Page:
This may be the easiest and most motivating of the current whiteboarding products.
- No registration required.
- Trivially easy to invite another player by email and no sign-in.
- Up to 5 users per board.
- Very responsive, real-time view of what all participants are doing.
- Undo button is shared.
- Saves online and sends you an email.
- Prints locally.
- You can upload a GIF or BMP as a background, then draw all over it.
- No software installation required (except Java).
Swigger et al (1999) trialled a combination of chat, whiteboard and application sharing and found the work of most distributed groups equal to that of face-to-face groups. However, some groups saw poor performance, complaints about the system and non-participating members. Difficulties were observed with:
- multi-tasking or multi-window operations
- recognising the current ‘mode’ of operation
- selecting tools appropriate for tasks
- urge to know what partners are doing
- lack of metaphors for shared/collaborative software
“Successful collaborative experiences tended to be both extremely focused and small.”
“Most [teachers] do not realise that collaborative skills have not been mastered at an earlier age.”
Stahl (2006) demonstrated the benefits of combining a whiteboarding with text chat to achieve a group orientation to a particular mathematical object, and put forward some observations about the nature of interaction through online collaborative tools, including:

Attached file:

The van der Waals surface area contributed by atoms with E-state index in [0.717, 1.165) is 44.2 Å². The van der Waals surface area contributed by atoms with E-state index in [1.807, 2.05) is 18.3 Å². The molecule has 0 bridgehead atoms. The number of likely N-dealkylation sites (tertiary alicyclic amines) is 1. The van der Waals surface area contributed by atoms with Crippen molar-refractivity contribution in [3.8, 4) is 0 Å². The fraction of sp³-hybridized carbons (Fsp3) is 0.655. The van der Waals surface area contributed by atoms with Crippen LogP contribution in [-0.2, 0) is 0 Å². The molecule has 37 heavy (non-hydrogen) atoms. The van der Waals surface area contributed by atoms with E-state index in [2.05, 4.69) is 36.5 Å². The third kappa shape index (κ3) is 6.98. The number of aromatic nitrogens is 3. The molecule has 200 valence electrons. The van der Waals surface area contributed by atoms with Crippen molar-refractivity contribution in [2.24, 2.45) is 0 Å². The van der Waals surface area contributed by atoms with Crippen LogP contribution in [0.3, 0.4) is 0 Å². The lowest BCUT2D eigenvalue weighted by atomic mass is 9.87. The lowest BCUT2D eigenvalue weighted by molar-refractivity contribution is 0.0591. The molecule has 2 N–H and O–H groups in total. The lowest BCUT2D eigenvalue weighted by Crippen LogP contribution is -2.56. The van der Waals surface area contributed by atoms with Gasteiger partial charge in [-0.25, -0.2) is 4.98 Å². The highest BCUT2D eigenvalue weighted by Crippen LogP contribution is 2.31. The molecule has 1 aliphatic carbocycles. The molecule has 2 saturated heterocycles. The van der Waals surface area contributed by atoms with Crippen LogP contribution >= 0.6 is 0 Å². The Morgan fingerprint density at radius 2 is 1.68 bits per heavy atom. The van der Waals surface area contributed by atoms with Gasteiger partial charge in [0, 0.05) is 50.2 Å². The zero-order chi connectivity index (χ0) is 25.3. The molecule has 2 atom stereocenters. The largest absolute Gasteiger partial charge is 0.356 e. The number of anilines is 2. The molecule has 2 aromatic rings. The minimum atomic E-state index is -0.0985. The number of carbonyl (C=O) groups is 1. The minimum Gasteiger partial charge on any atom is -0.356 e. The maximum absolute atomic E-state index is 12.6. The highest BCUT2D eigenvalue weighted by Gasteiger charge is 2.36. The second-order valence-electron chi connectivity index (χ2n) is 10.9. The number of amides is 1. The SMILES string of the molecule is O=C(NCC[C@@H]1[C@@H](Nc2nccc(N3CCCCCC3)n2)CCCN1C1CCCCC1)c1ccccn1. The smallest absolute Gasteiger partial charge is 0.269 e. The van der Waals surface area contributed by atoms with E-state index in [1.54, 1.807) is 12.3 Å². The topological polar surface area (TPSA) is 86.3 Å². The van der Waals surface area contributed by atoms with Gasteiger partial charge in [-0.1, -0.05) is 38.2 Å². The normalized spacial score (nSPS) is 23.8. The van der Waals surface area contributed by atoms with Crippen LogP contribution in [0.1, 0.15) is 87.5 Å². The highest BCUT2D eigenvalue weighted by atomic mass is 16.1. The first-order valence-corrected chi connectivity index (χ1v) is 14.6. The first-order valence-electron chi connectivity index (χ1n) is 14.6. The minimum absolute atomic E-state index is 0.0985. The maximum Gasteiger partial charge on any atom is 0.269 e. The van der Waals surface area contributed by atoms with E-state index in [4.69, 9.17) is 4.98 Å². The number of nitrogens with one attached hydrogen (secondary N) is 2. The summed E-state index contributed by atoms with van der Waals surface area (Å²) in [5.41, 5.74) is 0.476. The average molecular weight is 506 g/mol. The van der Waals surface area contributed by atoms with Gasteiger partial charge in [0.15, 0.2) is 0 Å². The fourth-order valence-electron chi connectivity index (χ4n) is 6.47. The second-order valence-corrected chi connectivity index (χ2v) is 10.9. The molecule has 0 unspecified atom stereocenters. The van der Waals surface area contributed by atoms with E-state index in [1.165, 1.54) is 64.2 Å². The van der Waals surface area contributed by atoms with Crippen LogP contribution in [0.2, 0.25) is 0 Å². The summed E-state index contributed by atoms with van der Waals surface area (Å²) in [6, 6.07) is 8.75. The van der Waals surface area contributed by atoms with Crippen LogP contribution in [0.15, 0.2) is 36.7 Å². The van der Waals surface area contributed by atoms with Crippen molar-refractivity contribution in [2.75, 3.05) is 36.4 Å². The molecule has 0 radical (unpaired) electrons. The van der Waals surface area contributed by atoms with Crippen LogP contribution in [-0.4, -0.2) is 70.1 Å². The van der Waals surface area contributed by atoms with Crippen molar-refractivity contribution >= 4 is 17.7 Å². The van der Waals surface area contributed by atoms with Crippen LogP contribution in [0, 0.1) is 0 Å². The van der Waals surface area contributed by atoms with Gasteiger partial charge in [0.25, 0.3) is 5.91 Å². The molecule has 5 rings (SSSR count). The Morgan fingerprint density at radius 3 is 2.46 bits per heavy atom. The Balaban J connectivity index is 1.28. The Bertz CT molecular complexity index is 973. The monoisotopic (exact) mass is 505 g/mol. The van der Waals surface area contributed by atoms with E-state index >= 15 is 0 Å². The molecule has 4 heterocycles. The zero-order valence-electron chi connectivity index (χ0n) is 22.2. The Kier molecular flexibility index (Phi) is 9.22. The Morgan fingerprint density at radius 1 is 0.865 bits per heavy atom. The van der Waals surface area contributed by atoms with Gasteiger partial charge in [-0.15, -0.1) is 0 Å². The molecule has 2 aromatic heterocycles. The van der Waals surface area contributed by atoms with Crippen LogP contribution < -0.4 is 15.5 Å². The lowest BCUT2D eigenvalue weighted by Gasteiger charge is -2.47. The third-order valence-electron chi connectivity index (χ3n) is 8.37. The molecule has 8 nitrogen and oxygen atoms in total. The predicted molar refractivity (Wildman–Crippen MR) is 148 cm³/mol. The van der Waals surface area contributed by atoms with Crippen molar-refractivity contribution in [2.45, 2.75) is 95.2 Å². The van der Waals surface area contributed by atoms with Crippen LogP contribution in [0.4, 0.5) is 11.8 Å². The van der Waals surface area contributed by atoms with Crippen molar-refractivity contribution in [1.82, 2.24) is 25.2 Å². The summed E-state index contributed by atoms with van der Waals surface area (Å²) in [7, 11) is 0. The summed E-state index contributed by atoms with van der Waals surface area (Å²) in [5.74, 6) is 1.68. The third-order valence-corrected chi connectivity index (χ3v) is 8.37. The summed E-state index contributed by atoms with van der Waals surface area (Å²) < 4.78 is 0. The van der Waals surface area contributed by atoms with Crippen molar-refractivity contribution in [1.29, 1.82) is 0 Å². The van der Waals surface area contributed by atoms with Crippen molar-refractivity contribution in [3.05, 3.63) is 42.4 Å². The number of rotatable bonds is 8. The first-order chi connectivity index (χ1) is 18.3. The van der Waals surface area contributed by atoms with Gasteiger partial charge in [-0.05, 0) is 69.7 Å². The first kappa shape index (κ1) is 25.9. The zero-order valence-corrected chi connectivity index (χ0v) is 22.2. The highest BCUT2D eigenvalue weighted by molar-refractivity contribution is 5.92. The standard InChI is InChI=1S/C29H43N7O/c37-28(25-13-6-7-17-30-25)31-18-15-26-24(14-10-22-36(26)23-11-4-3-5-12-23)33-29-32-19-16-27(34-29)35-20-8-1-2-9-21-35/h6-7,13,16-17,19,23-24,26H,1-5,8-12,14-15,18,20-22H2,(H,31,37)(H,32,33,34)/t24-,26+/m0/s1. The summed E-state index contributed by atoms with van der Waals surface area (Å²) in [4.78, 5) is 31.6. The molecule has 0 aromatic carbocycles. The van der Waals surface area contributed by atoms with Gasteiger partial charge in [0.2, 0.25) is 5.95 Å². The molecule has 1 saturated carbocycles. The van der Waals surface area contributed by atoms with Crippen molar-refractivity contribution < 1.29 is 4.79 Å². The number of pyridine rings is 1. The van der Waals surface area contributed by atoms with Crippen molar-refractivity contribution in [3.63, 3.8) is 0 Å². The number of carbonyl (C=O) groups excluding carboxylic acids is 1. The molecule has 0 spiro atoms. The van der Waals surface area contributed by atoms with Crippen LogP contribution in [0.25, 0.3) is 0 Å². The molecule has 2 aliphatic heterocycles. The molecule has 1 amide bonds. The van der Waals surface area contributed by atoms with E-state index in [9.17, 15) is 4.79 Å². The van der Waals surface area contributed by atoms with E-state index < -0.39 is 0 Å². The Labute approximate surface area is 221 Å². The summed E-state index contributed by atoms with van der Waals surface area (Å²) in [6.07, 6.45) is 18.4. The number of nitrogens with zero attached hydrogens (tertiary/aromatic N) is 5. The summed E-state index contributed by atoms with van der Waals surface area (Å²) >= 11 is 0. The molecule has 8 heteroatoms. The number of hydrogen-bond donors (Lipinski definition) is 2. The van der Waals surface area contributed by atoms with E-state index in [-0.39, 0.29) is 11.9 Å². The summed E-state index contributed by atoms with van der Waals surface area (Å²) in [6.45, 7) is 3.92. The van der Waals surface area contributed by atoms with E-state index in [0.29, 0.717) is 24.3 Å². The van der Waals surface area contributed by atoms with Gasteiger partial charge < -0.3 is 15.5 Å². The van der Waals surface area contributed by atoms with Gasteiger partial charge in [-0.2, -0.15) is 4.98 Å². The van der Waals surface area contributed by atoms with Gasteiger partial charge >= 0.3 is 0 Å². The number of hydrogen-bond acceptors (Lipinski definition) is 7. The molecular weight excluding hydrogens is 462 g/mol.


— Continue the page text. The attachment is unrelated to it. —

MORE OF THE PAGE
“The community with its tools forms a complex system that cannot be modeled through simple causal relationships, because the whole is both over-determined and open-ended; the community is made possible by its infrastructure, but also interprets the meaning of its tools and adapts their affordances.”
Pata and Serapu (2003) described the importance of on-screen chat and the drawing surface in mediating the expression of metacognition related to task coordination in online whiteboarding. Key ideas:
- Participants needed scaffolding for the 6 metacommunication aspects of their tasks.
- Use of chat to discuss the whiteboard, and whiteboard to illustrate the chat was more productive than either technology alone.
Egert et al (2000) developed a sophisticated asynchronous whiteboarding application for use with distant undergraduates, providing for responses in layers, similar to text forums.
- The interface required simplification; in particular, the function of pages (as distinct from layers) was not clear.
- Swigger, K. M., Brazile, R., Byron, S., Livingstone, A., Lopez, V., Reynes, J., (1999). Real-time collaboration over the internet – What actually works? In: SITE 99: Society for Information Technology & Teacher Education International Conference (10th, San Antonio, TX, February 28-March 4, 1999).
- Stahl, Gerry (2006). Supporting Group Cognition in an Online Math community: A cognitive tool for small-group referencing in Text Chat. Journal of Educational Computing Research; v35 n2 p103-122
- Pata, K. & Sarapuu, T. (2003). Meta-communicative regulation patterns of expressive modeling on whiteboard tool. In G. Richards (Ed.), 2003. Proceedings of World Conference on E-Learning in Corporate, Government, Healthcare, and Higher Education 2003 (pp. 1126-1129). Chesapeake, VA: AACE.
- Egert, C., Flanagan, M. & Walters, D. (2000). Extending IOS’s Collaboration via Web-Enabled Whiteboards. In Proceedings 2000 (pp. 158-161). Chesapeake, VA: AACE.